Hi. John here…
Our family of 4 decided to pay a visit to the itinerant kingdom of Belfioreland while they held court in France.
On the plane ride to Europe, my mind wandered back to the summer of 1990. I was hoping to meet Joe (and Eli) in London to travel around Europe together after graduation. It was nearly midnight on July 4th. This was before cell phones, GPS, or Google Bing maps. How would I find them?
As it turned out, it would have been harder to miss them than Big Ben. From 500 meters away, I heard a duo belting out Billy Joel. Moments later, the glow from the neon shorts and Stanford sweatshirts was clearly visible on the sidewalk outside Parliament. (Joe found a photo– I think I took that photo! )
That was just the beginning. In the following days, I wrote in my journal that “to travel with Joe is to feel the weight of constant attention.”
As we touched down in Marseilles, I wondered if age, 6-months on the road, or the influence of 4 other Belfiores had tempered Joe’s, um, enthusiasm for international travel.
So, here’s our report from the always entertaining state of Belfioreland.
We’ll start with the youngest of the kids…
One day, we went to Les Baux. We saw the largest trebuchet in France. It was really cool. A man was showing a French school group about how trebuchets work using a model, and we watched. There was also a battering ram that we saw. It was made mostly of wood. It had a roof to protect the attackers inside. There was a massive log positioned horizontally that hung by a chain from the top. Once the battering ram had reached a castle wall, the many people inside would pull back the log and then release it. This would cause the log to swing forward, it’s metal tip ramming against the wall.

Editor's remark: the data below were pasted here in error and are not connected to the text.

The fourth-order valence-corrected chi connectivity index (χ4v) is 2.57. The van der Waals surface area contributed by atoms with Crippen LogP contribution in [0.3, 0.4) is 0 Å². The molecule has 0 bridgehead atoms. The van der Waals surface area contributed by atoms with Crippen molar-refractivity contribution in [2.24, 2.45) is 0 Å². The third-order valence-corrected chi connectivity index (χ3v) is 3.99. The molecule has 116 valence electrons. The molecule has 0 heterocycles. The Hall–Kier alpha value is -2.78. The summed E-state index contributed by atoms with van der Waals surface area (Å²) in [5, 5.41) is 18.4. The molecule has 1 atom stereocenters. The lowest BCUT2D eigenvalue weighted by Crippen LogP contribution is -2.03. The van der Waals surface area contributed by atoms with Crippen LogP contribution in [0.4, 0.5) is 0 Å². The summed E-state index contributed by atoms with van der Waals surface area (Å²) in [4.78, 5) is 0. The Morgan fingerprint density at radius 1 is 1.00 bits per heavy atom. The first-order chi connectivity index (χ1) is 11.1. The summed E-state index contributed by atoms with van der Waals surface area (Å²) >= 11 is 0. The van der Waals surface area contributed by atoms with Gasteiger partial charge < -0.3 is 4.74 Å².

One night, we went to a medieval festival in Tarascon. There we watched bulls running on a street that was enclosed by a metal fence. People would go through the fence and get close to the bulls, which would charge at them. I thought the people who went inside the fence were kind of reckless and not very smart.
The place my family and I are staying in is a very cool place. There are many grassy areas which are good for playing capture the flag. They also have a trampoline and a pool. Though the pool is freezing, it is so refreshing after being in the hot sun all day. In my opinion, our apartment is made for midgets. To get to my room, you must climb a small staircase and duck to avoid badly bonking your head (I have done that many times).
We had an opportunity to meet up with my friend Katrina and her family and introduce them to the Belfiores. So we had lunch with them. There was a kids table and an adult table. Obviously, the kids table is much more exciting and so that’s what I’m going to talk about. We were having a lively conversation about interesting times the fire alarm had gone off. We sat for a while and most of the time we were laughing so hard we could not even talk.
We went kayaking for six miles to the Pont du Gard. Occasionally we would stop to jump in the water, but we were mostly paddling. I was in a kayak with my mom. The best part of the long journey was going down the rapids and seeing the Pont du Gard. The Pont du Gard is an ancient aqueduct, built by the Romans in the first century. It’s amazing to me that it is still standing.
Trying to play with French children:
At one dinner, all the kids were tired of sitting so we decided to play outside. Shortly after we had started playing we noticed French children. We decided to try to play with them. First we were just trying to communicate, which is quite hard. But we eventually got to playing a giant game of tag.
I really like Provence, and I’m glad we were able to meet up with the Belfiores here. I can’t wait to see them again in Seattle.